After spending one night in Reims, we picked up our rental car and headed to Verdun to see the World War I battlefields and new museum. During the ten month-long battle, German and French casualties surpassed 700,000, making it the longest and deadliest battle in history. All of the Verdun sites are clustered a short drive northeast of Verdun and have been well preserved for those who wish to visit them.
Our first stop was the Verdun Memorial, a museum dedicated to both the French and German troops who fought here.
It’s an excellent museum, jam-packed with artifacts, recreations and art about the war. The museum began with a timeline of events leading up to the beginning of WWI, in addition to the progression of the war itself.
There are displays about every aspect of the war, from various uniforms worn by soldiers of different ranks to the medical tools used to treat wounds; from mess kits the soldiers carried to paintings depicting life in the trenches.
My knowledge of WWI was never extensive, so I appreciated the background information about how the war started. Realizing that these men went to fight not really knowing why they were fighting, and that so many of them did not return was incredibly sobering. In just over four years of fighting, 17 million died and 20 million had been wounded.
Our next stop was the Douaumont Ossuary, where the bones of countless soldiers are entombed. There are approximately 16,000 gravestones as well.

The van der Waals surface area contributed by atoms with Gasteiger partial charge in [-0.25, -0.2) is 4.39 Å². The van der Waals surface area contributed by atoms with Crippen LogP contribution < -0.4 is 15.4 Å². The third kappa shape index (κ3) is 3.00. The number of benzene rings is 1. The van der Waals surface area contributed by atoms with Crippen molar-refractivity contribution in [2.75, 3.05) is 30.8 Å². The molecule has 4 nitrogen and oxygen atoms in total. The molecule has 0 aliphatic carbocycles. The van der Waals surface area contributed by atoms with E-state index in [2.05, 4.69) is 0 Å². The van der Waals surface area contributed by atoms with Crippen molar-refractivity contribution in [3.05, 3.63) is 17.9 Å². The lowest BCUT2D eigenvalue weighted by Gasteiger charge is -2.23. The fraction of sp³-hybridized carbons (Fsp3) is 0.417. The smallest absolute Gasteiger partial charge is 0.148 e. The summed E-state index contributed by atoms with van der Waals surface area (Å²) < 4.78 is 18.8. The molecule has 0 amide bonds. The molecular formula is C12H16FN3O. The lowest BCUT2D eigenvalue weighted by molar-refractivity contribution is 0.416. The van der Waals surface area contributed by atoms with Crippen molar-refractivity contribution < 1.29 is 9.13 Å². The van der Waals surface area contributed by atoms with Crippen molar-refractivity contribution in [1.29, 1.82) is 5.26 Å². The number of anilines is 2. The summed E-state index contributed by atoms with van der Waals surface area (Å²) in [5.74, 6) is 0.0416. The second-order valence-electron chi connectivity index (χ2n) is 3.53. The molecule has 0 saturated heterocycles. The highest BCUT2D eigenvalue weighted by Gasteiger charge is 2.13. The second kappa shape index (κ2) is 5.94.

Continuing along the road littered with Verdun battle sites, we stopped to walk in one of the trenches.
If you’ve ever heard of the area being called a ‘lunar landscape,’ it’s because the repeated shelling of this area literally removed seven meters (about 20 feet) of land and created giant pock-marks in the ground that remain today. While the city of Verdun was preserved, any villages near the shelling were completely destroyed. Plaques now stand in their place, and visitors can walk among the craters, imagining what it would have been like to lie in one of them as the ground exploded all around you.
Our last stop of the day was Fort Douaumont, a French fortification overtaken by German soldiers only three days into the Battle of Verdun. It was eventually recaptured by the French toward the end of the battle. While it had been equipped with state-of-the-art rotating150-mm and 75-mm turrets in the late 1800s, by 1914 the German 420-mm artillery proved superior.
After touring the fort and the crater-like grounds above it, we had to race to our car to avoid the downpour the skies had been threatening for hours. (See exterior fort photo, above.)
After the rains subsided and we were driving toward Dijon, we were rewarded with the most incredible rainbow either of us has ever seen. As we drove closer, the colors became more brilliant and we were even able to see both ends of the rainbow at some points.